In order to make nice, realistic photos we need do something along the same process with cameras and software.
Using the camera, recreate what your brain does with the sample images.
We need to take some samples and merge them together. A very basic HDR would have, at minimum, 3 photos merged. There can be more than 3 and the more you use the more detail you can provide. I like to use 9 to 15. The samples are called Brackets.
There is also a increment of exposure time between each bracket. This is called the step measured in a unit of measurement called stops. A stop is just an increment in exposure time. The smaller the increment the more information there is for the final merge. I have found 1 stop is good and less than one just takes up space on your memory card with no noticeable improvement in your merged product. Here is more info on bracketing.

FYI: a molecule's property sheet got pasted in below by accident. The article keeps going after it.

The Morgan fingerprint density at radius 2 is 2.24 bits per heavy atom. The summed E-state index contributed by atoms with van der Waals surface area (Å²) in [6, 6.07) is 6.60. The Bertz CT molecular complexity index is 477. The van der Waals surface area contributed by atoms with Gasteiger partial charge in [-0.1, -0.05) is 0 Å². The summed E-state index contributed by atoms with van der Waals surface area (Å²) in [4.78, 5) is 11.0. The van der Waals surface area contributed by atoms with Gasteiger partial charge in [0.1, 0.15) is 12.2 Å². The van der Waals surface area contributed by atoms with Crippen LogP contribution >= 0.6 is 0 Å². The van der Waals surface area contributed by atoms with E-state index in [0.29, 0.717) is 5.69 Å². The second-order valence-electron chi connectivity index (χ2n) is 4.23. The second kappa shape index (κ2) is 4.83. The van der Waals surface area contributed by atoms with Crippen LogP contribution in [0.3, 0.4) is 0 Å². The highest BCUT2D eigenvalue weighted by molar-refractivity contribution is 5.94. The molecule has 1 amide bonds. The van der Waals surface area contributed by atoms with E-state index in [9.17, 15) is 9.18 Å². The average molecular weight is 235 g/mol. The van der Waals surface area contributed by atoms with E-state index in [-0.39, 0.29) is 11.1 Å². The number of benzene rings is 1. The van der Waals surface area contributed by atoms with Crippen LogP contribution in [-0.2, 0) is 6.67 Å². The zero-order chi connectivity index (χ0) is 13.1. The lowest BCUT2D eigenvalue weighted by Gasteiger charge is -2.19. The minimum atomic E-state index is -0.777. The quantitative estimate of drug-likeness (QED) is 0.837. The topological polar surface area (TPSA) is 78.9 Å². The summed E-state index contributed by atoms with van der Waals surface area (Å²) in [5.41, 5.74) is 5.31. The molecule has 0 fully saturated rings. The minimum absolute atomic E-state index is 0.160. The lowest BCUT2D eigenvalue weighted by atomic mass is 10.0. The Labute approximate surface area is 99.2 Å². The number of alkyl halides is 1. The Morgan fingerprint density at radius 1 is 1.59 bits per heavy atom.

The bracketing range  most cameras is not very wide for doing nice HDR work so I use an add on device for the camera called Promote Control. If you get one of these make sure you get the one . This device will let you take many brackets at what ever increment you like.
If you don’t want to buy the Promote Control. That is pretty good and in hindsight if I was to start over with new equipment I would of went with Nikon over Canon just for that feature. Canon only does 5 brackets.
Merging your images.
Once you have the series of jpeg images you will want to merge them. There is only one software I highly recommend and that is Photomatix. Many HDR merging tools will produce a very surreal image like this one on the left. It is very artistic but for real estate you want something realistic looking.

Fusion vrs HDR merge.Photomatix has a blending function they call Fusion. For real looking photos this the only tool to use. It has less parameters than HDR blending and is easier to get a handle on. Basically you only have to set it up once and save your settings for the 3 blends you want.
You want one where the outdoor shots look natural and the sky is deep blue. Name this setting Outside and save it. You want another where the inside windows are very colorful and a little darker than brighter, deep in color. Finally another indoor setting where the inside is nice and bright but with no concern for the windows.